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» LymeNet Flash » Questions and Discussion » Medical Questions » Has anyone in the US been allowed to do IVIG on their own??

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Author Topic: Has anyone in the US been allowed to do IVIG on their own??
Rumigirl
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That is, has anyone's doctor allowed them to administer it to themselves, after years of using it with no problems?

I doubt that anyone in the US has been allowed to do this, but would like to know for sure. I've really had it with all the bad nurses.

This last one was great for 2 1/2 years, with the major exception of having yelled at me 3 times for no reason. But this last series of things is the last straw. Plus, she suddenly refused to work with me anymore, after having lied to me, refused to implement the treatment plan discussed at length with the nursing supervisor, etc.

Apparently, she's used to calling the shots of who must get their port surgically removed and replaced! That's well beyond the scope of her license.

Thank you.

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Sammi
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This nurse's behavior sounds very bizarre. It can be hard to find a good nurse, but you are paying them. If one is not doing the job, call the agency. Explain the situation and ask for a different nurse. Tell them you need someone who is really experienced or you will contact another agency.

If you want to switch to Sub-Q, you can infuse it yourself.

Good luck!

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Rumigirl
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Sadly, I'm sure that the US is too litigious to allow this. My doctor by now knows that he can trust me implicitly. However, it's still surely too risky for him, even though the chance that anything can go wrong is next to nil.

notti here on LN says that patients in the Netherlands, who have had it for years with no problem do it on their own. But most likely they sue doctors less in the Netherlands. Not that I would be interested in suing him. I'd be willing to put that in writing, but it likely still wouldn't matter. I could ask, but likely I'd be barking up the wrong tree

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Rumigirl
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quote:
Originally posted by Sammi:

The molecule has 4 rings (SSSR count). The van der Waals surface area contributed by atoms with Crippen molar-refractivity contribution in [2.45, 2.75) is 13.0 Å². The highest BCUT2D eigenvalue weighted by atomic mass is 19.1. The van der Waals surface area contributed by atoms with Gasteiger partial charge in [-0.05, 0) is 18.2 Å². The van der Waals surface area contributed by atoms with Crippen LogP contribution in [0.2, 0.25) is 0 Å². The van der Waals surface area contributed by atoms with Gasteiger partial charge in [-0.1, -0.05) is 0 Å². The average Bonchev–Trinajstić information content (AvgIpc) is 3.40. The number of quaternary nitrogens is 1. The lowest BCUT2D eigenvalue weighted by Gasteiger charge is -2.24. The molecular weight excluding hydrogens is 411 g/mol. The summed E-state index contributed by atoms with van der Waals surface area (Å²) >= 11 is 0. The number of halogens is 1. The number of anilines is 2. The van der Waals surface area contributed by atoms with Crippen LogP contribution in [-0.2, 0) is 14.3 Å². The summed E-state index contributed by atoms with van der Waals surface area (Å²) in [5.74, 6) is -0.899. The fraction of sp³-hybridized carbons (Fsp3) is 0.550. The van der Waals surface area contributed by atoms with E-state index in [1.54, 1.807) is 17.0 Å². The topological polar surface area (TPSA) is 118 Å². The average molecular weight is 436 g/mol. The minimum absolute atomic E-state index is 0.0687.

This nurse's behavior sounds very bizarre. It can be hard to find a good nurse, but you are paying them. If one is not doing the job, call the agency. Explain the situation and ask for a different nurse. Tell them you need someone who is really experienced or you will contact another agency.

If you want to switch to Sub-Q, you can infuse it yourself.

Good luck!

Thank you, sammi, I agree that her behavior is very bizarre and inappropriate. I now find out that after having run out of huber needles just before, because she hadn't paid attention to ordering needed supplies, I now hear that after THREE visits in one week, she didn't send in a supply list for the next order, as she knew she needed to do! So now it's my job.

Meanwhile, she sat here watching movies on her iPad. I don't mind her doing that, but not at the expense of doing her job, which is easy to begin with.

I have been through this with the infusion company so many times over the years, it just isn't funny, and it doesn't improve. Now I have to figure out where to go from here. But now I have not enough time before my port has to be accessed again to figure it out and get it in place! I've really had it!

Who the HE double hockey sticks does their job anymore?? Seems like next to no one.

I am determined to learn how to access my port and take over that part. But even assuming I can contact the nurse that helped me several years ago, and that she will help me, which might not happen, it will take a minimum of 3 weeks to get good at it, so I can do it on my own.

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bluelyme
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Did you get your port flowing rumigirl? I am mostly my own nurse ...my llmds 80 yo mom was appalled when she saw me infusing on my own ..what doc and dx did it tàke to get ivig ? My nurse friend that does help suggest i see a neuro again and get a muscle biopsy..doesnt sound fun or quite worth it ? Did you make any gains on ivig

--------------------
Blue

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Notti
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In the Netherlands and also in the UK self administration of IVIg at home is quite common, so it never occurred to me that the rules in the US would be different. I'm sorry for that. It's too bad, because with the right training and a trained partner by your side, self infusion has proven over the years to be safe.
I do understand lawsuits are a problem for US doctors. In Europe people aren't sued that easily, thankfully.

What Sammi said is true, you could consider switching to subcutaneous infusions. There are both advantages and disadvantages of course. It may be harder to reach a higher dose with subcutaneous infusions, but I don't know what dose you receive right now. You could ask your doctor if it's an option for you.

Here is some information about SCIg:

http://www.igliving.com/magazine/articles/IGL_2009-02_AR_Dosing-Alternatives-in-Subcutaneous-Immunoglobulin-Therapy.pdf

Do you need your port for other medication? Otherwise you could try the SCIg and if it works have your malfunctioning port removed.

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